secthead Resources

Research Guides

Research Guide to Immigration and Naturalization Records

Immigrants to the United States arrived in various locations, and finding immigration and naturalization records can sometimes be a challenge. Until 1820, few immigration records were kept, with the exception of arrival lists at the Ports of Boston (1712, 1715-1716, 1762-1769) and Philadelphia (1727 to 1808). The naturalization process, the legal process whereby an alien becomes a U.S. citizen, began in 1790. Please note that naturalization papers could be filed at any court of record (county, state, or federal).

The historical society holds microfilm copies of Lancaster County Naturalization Petition Rolls, 1800-1916 and 1929-1991, Lancaster County Naturalization Notes of Testimony Rolls, 1917-1940, and Lancaster County Naturalization Declarations, 1920s-1979.

The additional sources listed below are found in the reading room.

  • Adams, Alphabetical Index to Ulster Emigration to Philadelphia, 1803-1850 (929.3 A216)
  • Ancestry Library Edition (available via public terminals)
  • Bockstruck, Denizations and Naturalizations in the British Colonies in America (929.37 B665)
  • Boyer, ed., Ship Passenger Lists: National and New England, 1600-1825 (929.3 B789n)
  • Boyer, ed., Ship Passenger Lists: New York and New Jersey, 1600-1825 (929.3 B789ny)
  • Boyer, ed., Ship Passenger Lists: Pennsylvania and Delaware, 1641-1825 (929.3 B789)
  • Boyer, ed., Ship Passenger Lists: The South, 1538-1825 (929.3 B789s)
  • Dunn, ed., Index to Pennsylvania's Colonial Records Series (974.8004 D923)
  • Filby, ed., Philadelphia Naturalization Records: An Index to Records of Aliens' Declarations of Intention and/or Oaths of Allegiance, 1789-1880 in United States Circuit Court, United States District Court, Supreme Court of Pennsylvania, Quarter Sessions Court, Court of Common Pleas, Philadelphia (929.33 F479pnr)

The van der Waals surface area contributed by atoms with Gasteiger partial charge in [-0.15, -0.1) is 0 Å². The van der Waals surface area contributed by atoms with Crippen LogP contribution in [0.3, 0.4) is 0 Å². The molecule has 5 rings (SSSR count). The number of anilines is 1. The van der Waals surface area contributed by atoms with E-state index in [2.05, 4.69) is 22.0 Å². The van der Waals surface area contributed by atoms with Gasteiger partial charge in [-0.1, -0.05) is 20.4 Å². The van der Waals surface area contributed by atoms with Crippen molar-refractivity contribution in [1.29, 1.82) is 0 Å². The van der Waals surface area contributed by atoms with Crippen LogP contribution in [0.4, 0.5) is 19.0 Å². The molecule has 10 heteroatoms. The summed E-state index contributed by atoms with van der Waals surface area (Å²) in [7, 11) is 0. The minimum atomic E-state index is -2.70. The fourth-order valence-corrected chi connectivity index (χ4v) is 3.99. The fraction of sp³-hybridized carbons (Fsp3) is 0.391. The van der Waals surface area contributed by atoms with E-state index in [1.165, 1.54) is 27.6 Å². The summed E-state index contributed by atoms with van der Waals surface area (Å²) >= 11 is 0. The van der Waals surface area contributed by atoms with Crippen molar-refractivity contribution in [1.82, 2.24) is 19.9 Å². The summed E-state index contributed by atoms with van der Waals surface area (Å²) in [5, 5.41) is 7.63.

• Filby, ed., Passenger and Immigration Lists Bibliography, 1538-1900: Being a Guide to Published Lists of Arrivals in the United States and Canada (929.3 F479p) [Library holds v1 (1981) through the 2008 supplement. The same information is available in searchable format via Ancestry Library Edition.]
  • Glazier, ed., Germans to America: Lists of Passengers Arriving at U.S. Ports (929.3 G373)
  • Grubb, ed., German Immigrant Servant Contracts Registered at the Port of Philadelphia, 1817-1831 (929.3 G885)
  • Index to Naturalizations, 1800-1897, for Lancaster County, Pennsylvania (LC 929.33 I38)
  • Myers, Quaker Arrivals at Philadelphia, 1682-1750: Being a List of Certificates of Removal Received at Philadelphia Monthly Meeting (929.3 M996)
  • Rupp, ed., A Collection of Upwards of Thirty Thousand Names of German, Swiss, Dutch, French, and other Immigrants in Pennsylvania from 1727-1776 (929.3 R946 1980)
  • Schaefer, Guide to Naturalization Records of the United States (929.373 S294)
  • Strassburger, Pennsylvania German Pioneers: A Publication of the Original Lists of Arrivals in the Port of Philadelphia from 1727 to 1808 (974.802812 S894)
  • Szucs, They Became Americans: Finding Naturalization Records and Ethnic Origins (929.1 S998)
  • Tepper, American Passenger Arrival Records: A Guide to the Records of Immigrants Arriving at American Ports by
    Sail and Steam
    (929.3 T314a)
  • Tepper, ed., Emigrants to Pennsylvania 1641-1819: A Consolidation of Ship Passenger Lists from the Pennsylvania Magazine of History and Biography (974.80281 T315)
  • Tepper, ed., Passenger Arrivals at the Port of Philadelphia, 1800-1819: The Philadelphia Baggage Lists (929.3 P287)

Our Blogs

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While working with the object collections of we come across many questions.  Visit here to see some of the more unusual stories that we have uncovered.

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Historically Speaking


The staff and volunteers of the Archives Department at never know what they'll find when working on the documents and records in the collections.  Fortunately, when they do discover something noteworthy they are very willing to share!

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Marianne's PhotoBlog


Because pictures are worth a thousand words, but sometimes they need an interpreter.

You know that cliché about a picture being worth a thousand words? Ok, well, imagine the stories going on in my head after cataloging several hundred photos every single day!

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Wheatland: A Love Story

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One Young Lady, One Old House, Two Hundred Years of History

I’m Jennifer Walton, Museum Associate at President James Buchanan's Wheatland, and I love an old President and his old house! Over the past nine years, I’ve learned quite a lot about both, and I would love to share it with you!

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